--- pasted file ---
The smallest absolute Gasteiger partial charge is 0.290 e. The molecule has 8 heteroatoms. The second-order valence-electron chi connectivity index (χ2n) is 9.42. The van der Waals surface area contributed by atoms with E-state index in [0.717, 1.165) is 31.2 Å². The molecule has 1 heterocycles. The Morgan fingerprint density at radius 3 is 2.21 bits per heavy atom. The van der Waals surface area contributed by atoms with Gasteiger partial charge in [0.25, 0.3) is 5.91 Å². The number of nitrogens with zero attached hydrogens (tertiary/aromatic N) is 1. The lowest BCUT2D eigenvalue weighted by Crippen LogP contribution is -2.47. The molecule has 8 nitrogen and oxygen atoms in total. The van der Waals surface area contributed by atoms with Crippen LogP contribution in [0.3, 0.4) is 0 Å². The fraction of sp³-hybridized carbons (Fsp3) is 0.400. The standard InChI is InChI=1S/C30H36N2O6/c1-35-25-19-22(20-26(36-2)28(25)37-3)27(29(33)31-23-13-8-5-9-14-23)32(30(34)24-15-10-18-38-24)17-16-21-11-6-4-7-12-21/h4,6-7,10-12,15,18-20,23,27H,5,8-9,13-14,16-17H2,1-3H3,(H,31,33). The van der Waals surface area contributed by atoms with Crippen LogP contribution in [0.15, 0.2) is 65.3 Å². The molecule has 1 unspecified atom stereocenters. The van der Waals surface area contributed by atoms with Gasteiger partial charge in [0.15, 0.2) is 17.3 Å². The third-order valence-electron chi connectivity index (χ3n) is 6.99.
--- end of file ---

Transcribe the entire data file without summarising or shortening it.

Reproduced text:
The smallest absolute Gasteiger partial charge is 0.290 e. The molecule has 8 heteroatoms. The second-order valence-electron chi connectivity index (χ2n) is 9.42. The van der Waals surface area contributed by atoms with E-state index in [0.717, 1.165) is 31.2 Å². The molecule has 1 heterocycles. The Morgan fingerprint density at radius 3 is 2.21 bits per heavy atom. The van der Waals surface area contributed by atoms with Gasteiger partial charge in [0.25, 0.3) is 5.91 Å². The number of nitrogens with zero attached hydrogens (tertiary/aromatic N) is 1. The lowest BCUT2D eigenvalue weighted by Crippen LogP contribution is -2.47. The molecule has 8 nitrogen and oxygen atoms in total. The van der Waals surface area contributed by atoms with Crippen LogP contribution in [0.3, 0.4) is 0 Å². The fraction of sp³-hybridized carbons (Fsp3) is 0.400. The standard InChI is InChI=1S/C30H36N2O6/c1-35-25-19-22(20-26(36-2)28(25)37-3)27(29(33)31-23-13-8-5-9-14-23)32(30(34)24-15-10-18-38-24)17-16-21-11-6-4-7-12-21/h4,6-7,10-12,15,18-20,23,27H,5,8-9,13-14,16-17H2,1-3H3,(H,31,33). The van der Waals surface area contributed by atoms with Crippen LogP contribution in [0.15, 0.2) is 65.3 Å². The molecule has 1 unspecified atom stereocenters. The van der Waals surface area contributed by atoms with Gasteiger partial charge in [0.15, 0.2) is 17.3 Å². The third-order valence-electron chi connectivity index (χ3n) is 6.99.